1. Snack attack. Remember snack time in kindergarten? It was a good idea then and it’s a good idea now. I don’t mean casually snack your way through the day, plan to snack so you can fight off the hunger that sabotages the best of intentions. I count snacking as a healthy habit because it helps me avoid the temptation of inferior food choices when hunger gets my attention.
When on the run, there are very few healthy choices for something to eat. A latte, fast food, or the extra food I tend to buy when hungry at the grocery store can all be avoided if I am not running on empty. When working in an office environment, having a snack available makes it easier to say no to the vending machine or box of doughnuts in the conference room. Once I am hungry, I am a lot less picky about what I eat, so I have learned to set myself up for success.
Like meals, only healthy snacks are on the menu, so ditch the granola bars, baked crackers, diet cookies and other popular “health” snacks, which are convenient, but far from healthy. Instead, think real whole food, which can simply be smaller samples of main meals. More than once, I’ve had a 1/3-1/2 cup serving of leftovers for a 3:00 pm snack, which makes a big difference in my energy level and decision making toward the end of the day. Here’s a list of 10 easy snacks to get you started. Remember, snack time is about staving off hunger, not being completely satiated, so the serving is small, but effective.
Almond butter with celery sticks or apple slices
Hummus with carrots, celery, and red pepper slices
Crispy Nuts (recipe)
Cubed or sliced cheese with pear or apple slices
Yogurt with honey, pumpkin seeds and berries
Snap peas, radishes, sliced jicama, grape tomatoes
Fruit & Nut Granola Bites (recipe)
Avocado Dip with sliced cucumbers
Asparagus (cooked) wrapped in slices of prosciutto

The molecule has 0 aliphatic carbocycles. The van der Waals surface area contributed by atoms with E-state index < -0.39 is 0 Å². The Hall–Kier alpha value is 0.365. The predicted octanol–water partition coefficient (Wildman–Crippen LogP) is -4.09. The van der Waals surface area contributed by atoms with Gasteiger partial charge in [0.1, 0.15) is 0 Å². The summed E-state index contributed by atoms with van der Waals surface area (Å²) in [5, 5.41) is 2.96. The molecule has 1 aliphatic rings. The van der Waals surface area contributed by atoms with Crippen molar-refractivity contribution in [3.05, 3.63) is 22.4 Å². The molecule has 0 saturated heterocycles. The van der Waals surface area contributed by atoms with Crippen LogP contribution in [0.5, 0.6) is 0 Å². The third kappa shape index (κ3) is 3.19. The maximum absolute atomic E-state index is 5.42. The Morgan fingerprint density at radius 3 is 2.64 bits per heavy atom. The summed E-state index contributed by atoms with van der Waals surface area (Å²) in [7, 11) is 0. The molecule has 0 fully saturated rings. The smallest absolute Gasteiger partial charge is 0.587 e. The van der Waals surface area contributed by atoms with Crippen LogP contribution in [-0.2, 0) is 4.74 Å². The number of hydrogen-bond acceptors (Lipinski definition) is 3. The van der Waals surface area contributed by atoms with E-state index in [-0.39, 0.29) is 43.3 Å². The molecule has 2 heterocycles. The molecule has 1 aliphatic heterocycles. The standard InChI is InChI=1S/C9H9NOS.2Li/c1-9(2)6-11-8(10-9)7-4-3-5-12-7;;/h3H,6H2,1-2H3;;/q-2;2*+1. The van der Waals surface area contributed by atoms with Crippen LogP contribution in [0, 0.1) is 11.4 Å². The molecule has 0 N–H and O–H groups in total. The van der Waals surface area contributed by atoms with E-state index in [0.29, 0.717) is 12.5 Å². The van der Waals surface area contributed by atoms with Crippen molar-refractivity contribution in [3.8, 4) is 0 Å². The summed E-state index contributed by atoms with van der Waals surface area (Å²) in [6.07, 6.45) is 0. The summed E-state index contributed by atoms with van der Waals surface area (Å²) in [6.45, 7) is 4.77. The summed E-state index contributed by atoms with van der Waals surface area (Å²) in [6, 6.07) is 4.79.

Beef Jerky (recipe)
2. Reading is power. Deciphering food labels is the only way to really know what we consume. Reviewing labels may not even change what you buy, but knowing what you are eating is a big step toward better choices. Even with trusted brands, it is important to take another look (a lesson I learned recently). A good place to start is to look for food with 5 ingredients or less, or buy more food that doesn’t require long labels like fruits and vegetables. This basic practice will help you avoid all sorts of preservatives and additives.
Don’t fall for marketing gimmicks touting natural, no trans fats, no cholesterol, gluten-free, or heart healthy. Make sure the claims on the front of the package don’t distract you from reading the label on the back. Know what you are eating, it is the only way to make informed decisions about healthy food choices.
3. Grab a smaller plate. From super-sized portions at every turn to all-you-can-eat buffets, it is easy to over indulge. Using a smaller plate and fork will automatically help you eat 10% less (careful not to fill it twice!). Years ago, we decided to use the family china passed down to my husband from his grandma for a holiday meal. It was remarkable the difference in the size of the plates compared to what we have now. We have friends who switched to using salad plates rather than dinner plates for everyday use creating a subtle, but effective healthy habit.
Automate this habit: Arrange the dishes in the cupboard so smaller plates are in the go-to spot and the larger plates are in a less convenient location. This removes having to make the decision every time you eat and makes the change automatic.